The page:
I'm not expecting the Jaguars wide receiver targets to be so hot and cold on a weekly basis, but that Week 2 box score and game plan are a nice reminder that Christian Kirk finished as the WR14 in PPR scoring last season.

Kirk seems like a lock to live up to his average draft position (WR30) and finish the season as a Top 25 WR, with a Top 12 season in his range of outcomes.

He should have a high floor most weeks and looks to have one of the highest contingent values in all of fantasy should Ridley miss time (or be taken away by the defense).

Tee Higgins

Speaking of contingent value: Tee Higgins has entered the chat.

But you already knew that. Tee finished as the WR23 in 2020 and should be penciled in as a Top 25 WR this season. But really I'd rather use this space to talk about Higgins from a dynasty perspective.

Before the Bengals' first game of the season, the Cincinnati Enquirer reported the franchise and Higgins were not close on a contract extension. This news comes after Joe Burrow's record contract extension, of course, and an offseason emphasizing the want to "keep the band together"—to keep the trio of Burrow, Higgins, and Ja'Marr Chase in black and orange for the long haul.

But that's not how Cincinnati operates. Or at least it's not how they've operated in the past.

They're a shrewd franchise in a smaller market who lucked into a generational leader at QB. That means cutting costs elsewhere to make the numbers work. Higgins is a likely casualty.

With Joe Burrow, you can definitely write Top 20 dynasty WR next to Tee Higgins' name.

Without Joe Burrow? I like his odds of moving up into the A.J. Brown tier.

The Carolina Panthers have nearly $50 million to spend in 2024. The modern recipe for NFL franchises is to pair an elite WR with an ascending QB on a rookie contract. Bryce Young and Tee Higgins? That's a Top 12 WR.

Michael Pittman Jr.

Lost in all the Jonathan Taylor contract drama is Michael Pittman Jr. and his possible contract extension.

The Indianapolis Colts currently have more than $70 million to spend in 2024 and they might not have to look very far to give their ascending rookie QB a No. 1 WR upgrade.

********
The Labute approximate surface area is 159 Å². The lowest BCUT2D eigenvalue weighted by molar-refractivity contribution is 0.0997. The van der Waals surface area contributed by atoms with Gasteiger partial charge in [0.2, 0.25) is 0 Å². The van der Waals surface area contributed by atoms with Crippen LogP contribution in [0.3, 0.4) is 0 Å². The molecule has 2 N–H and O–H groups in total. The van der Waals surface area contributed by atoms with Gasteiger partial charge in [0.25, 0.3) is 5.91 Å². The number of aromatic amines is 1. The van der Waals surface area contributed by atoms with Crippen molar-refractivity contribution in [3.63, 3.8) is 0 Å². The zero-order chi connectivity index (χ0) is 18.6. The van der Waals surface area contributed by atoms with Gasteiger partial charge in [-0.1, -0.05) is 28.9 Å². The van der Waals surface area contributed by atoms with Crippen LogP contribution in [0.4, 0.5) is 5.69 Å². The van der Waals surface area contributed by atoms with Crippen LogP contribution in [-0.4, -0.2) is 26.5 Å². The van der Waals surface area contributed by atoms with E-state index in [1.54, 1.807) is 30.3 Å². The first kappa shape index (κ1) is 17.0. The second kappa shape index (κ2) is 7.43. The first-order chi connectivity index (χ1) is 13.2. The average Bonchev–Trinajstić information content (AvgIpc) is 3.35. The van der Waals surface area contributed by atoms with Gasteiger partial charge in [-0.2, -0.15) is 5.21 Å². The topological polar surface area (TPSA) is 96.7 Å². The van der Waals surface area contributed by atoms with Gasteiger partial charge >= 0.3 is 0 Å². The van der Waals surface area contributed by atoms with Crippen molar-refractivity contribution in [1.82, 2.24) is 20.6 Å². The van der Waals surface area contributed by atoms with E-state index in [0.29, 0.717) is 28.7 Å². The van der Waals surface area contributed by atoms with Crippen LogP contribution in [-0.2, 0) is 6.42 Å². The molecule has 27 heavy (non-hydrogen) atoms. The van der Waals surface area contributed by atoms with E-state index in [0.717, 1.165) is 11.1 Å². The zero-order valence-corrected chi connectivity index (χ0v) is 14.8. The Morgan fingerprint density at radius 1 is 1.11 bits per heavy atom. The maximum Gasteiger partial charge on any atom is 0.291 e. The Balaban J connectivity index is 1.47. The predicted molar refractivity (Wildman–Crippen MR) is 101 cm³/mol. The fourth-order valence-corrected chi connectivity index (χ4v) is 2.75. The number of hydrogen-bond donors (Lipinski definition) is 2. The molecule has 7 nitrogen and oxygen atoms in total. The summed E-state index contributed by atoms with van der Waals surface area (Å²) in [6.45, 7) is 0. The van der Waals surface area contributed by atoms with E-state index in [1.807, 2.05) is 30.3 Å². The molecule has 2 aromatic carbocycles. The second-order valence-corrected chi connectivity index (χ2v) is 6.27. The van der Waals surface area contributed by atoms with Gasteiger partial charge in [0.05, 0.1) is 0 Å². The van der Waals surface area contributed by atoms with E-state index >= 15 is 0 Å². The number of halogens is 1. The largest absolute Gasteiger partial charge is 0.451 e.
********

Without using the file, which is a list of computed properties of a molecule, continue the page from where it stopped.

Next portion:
Through two weeks, Pittman has been that dude.

  • Week 1: 11 targets, 8 receptions for 97 yards and a touchdown
  • Week 2: 12 targets, 8 receptions for 56 yards

The worries about Anthony Richardson's game translating to the NFL have been quickly dashed. Now, the worry with Richardson is his ability to stay healthy.

In Week 2, Richardson looked to Pittman on the first two plays of the game and targeted him once more before Richardson removed himself from the contest with concussion-like symptoms.

From then on, Uncle Rico a.k.a. Gardner Flint Minshew II took over and proceeded to target Pittman nine more times.

To me, this means Pittman is the focal point of Shane Steichen's offense. Although Steichen is most recently known for his work with Jalen Hurts and the Eagles' run game, he got his start under Norv Turner and the Philip Rivers-led Chargers that absolutely dominated through the air during Steichen's tenure as Quarterbacks Coach and led to the rise of PPR legend Keenan Allen.

Michael Pittman is primed to be the engine of the 2023 Colts offense that is pass-heavier than expected—at least until Jonathan Taylor is eligible to return in Week 5 from his "injury (contract dispute)" off the PUP list.

Even then, I think Pittman will continue to be the focal point of the offense and is in line to be paid by the Colts to serve as Anthony Richardson's top wide receiver for the duration of his rookie contract.

It's a bit of a gamble with all the uncertainty clouding the Colts' immediate future, but I'm betting on Michael Pittman to finish as a Top 12 wide receiver in 2023 and think he's one of the best dynasty WR assets in the game right now.

First Four Weeks

Update to come before Week 5

I'll dig into the spreadsheet a bit more during the next two weeks and return with another entry in this series leading up to Week 5.

If you'd like to read a little more on why 12 targets became the benchmark, check out this tremendous article by The Athletic's Ted Nguyen: